November 6, 1999
You don’t have to be psychic to predict huge slaes for his new thriller. (****)
Worcester Evening News
January 22, 2000
Geller spoons up a breezy whodunnit
Dead Cold by Uri Geller (Headline, £5.99)
CYNICS may snigger at paratrooper-turned-spoonbender Uri Geller’s choice of narrator for his 10th novel – a psychic suspected of being a fake.
But, according to the blurb on the paperback, Geller is a celebrated “paranormalist” who has helped to track serial killers and discover oil using his eerie mental powers.
As for the plot – and, to give it some credit, it does have one – a fraud- hunting professor ends up getting burnt to death following an investigation into the alleged psychic’s credentials.
Geller’s breezy style isn’t my cup of tea, but I will admit this novel isn’t quite as bad as I was expecting.
It’s principal flaw is the author’s preference for rather clunky cliff-hangers at the end of chapters, but I suppose that is a standard format for whodunnits.
Anyone hoping for characters with any sort of depth will be disappointed with Dead Cold, but then those sort of readers are hardly likely to give this route-one fiction the time of day. At least it’s free of pretension.
Overall, this is the sort of book that one could fall back on if stuck at a railway station for an hour or so.
Heartland Evening News,
December 6, 1999
From spoon bender to cliff-hangers!
Book reviews by John Ellis
BENDING spoons is probably what most people first think of when the name Uri Geller is mentioned.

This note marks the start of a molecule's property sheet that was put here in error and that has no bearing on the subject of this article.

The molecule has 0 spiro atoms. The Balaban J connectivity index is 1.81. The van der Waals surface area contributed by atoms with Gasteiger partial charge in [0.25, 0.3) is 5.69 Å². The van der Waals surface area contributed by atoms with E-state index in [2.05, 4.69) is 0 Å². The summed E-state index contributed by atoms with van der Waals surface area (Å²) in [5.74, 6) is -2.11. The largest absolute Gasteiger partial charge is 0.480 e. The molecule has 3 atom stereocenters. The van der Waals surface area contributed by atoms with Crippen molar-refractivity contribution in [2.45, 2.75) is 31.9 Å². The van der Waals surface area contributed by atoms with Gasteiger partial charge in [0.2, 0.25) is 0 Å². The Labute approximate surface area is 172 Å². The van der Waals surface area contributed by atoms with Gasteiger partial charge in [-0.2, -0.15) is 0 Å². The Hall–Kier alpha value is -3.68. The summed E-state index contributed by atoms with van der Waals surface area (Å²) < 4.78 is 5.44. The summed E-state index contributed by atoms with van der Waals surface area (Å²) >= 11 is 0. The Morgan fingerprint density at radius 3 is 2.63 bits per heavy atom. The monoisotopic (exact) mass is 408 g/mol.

But there is more to the world renowned paranormalist than being able to turn cutlery into a twisted, useless piece of metal.
A vegetarian and fervent promoter of peace, he has used his psychic gifts to track serial killers and work for the FBI and CIA and is the Mindpower coach to Premier League footballers, industrialists, Formula One drivers and racing cyclists.
As a columnist, he writes for The Times and GQ magazine as well as being syndicated in magazines around the globe.
Whether you believe in Geller’s powers, or prefer to take.his claims with a large portion of salt (while taking
care not to bend the knives and forks at dinner) as you would expect, his latest novel is about mind bending powers.
Dead Cold, published by Headline Book Publishing, price £5.99, tells about Mikki who is a psychic.
At.least that’s what the listeners to his popular radio show think, believing the charming, vnse-cracking New Yorker can really read their minds on air.
Other people think he’s a fake. Like Johannes-Kristen Ingman, professor of parapsychology and obsessive fraud-hunter, who’s determined to expose him.
And when Mikki agrees to submit to Ingman’s parapsychology tests, he unwittingly gives him the ammunition he needs.
But that’s just the start of Mikki’s problems. When Ingman’s charred corpse is discovered, he’s going to have to develop somne very special talents in double-quick time.
Times Metro – November 27 – December 3, 1999